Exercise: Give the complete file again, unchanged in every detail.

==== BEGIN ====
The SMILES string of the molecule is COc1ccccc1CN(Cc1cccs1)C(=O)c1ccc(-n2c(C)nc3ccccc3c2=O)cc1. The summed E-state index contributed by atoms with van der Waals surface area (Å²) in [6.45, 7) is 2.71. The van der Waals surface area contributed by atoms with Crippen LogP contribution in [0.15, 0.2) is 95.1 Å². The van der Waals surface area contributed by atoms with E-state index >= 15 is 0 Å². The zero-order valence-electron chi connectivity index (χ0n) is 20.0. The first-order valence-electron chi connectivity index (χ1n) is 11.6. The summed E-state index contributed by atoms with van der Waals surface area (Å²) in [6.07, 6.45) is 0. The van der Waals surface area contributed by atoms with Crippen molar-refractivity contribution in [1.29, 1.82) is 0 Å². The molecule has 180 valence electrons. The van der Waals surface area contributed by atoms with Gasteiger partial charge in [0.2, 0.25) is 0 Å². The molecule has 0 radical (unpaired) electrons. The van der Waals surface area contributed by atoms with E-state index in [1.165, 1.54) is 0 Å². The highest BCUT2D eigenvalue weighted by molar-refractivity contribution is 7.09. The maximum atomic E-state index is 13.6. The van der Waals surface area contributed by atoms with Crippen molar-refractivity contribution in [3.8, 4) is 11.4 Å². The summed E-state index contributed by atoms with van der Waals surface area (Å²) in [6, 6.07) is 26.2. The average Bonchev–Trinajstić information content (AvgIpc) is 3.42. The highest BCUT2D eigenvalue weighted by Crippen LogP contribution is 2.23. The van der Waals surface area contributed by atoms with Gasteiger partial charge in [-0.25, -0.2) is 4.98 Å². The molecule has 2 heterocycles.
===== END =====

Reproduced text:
The SMILES string of the molecule is COc1ccccc1CN(Cc1cccs1)C(=O)c1ccc(-n2c(C)nc3ccccc3c2=O)cc1. The summed E-state index contributed by atoms with van der Waals surface area (Å²) in [6.45, 7) is 2.71. The van der Waals surface area contributed by atoms with Crippen LogP contribution in [0.15, 0.2) is 95.1 Å². The van der Waals surface area contributed by atoms with E-state index >= 15 is 0 Å². The zero-order valence-electron chi connectivity index (χ0n) is 20.0. The first-order valence-electron chi connectivity index (χ1n) is 11.6. The summed E-state index contributed by atoms with van der Waals surface area (Å²) in [6.07, 6.45) is 0. The van der Waals surface area contributed by atoms with Crippen molar-refractivity contribution in [1.29, 1.82) is 0 Å². The molecule has 180 valence electrons. The van der Waals surface area contributed by atoms with Gasteiger partial charge in [0.2, 0.25) is 0 Å². The molecule has 0 radical (unpaired) electrons. The van der Waals surface area contributed by atoms with E-state index in [1.165, 1.54) is 0 Å². The highest BCUT2D eigenvalue weighted by molar-refractivity contribution is 7.09. The maximum atomic E-state index is 13.6. The van der Waals surface area contributed by atoms with Crippen molar-refractivity contribution in [3.8, 4) is 11.4 Å². The summed E-state index contributed by atoms with van der Waals surface area (Å²) in [6, 6.07) is 26.2. The average Bonchev–Trinajstić information content (AvgIpc) is 3.42. The highest BCUT2D eigenvalue weighted by Crippen LogP contribution is 2.23. The van der Waals surface area contributed by atoms with Gasteiger partial charge in [-0.25, -0.2) is 4.98 Å². The molecule has 2 heterocycles.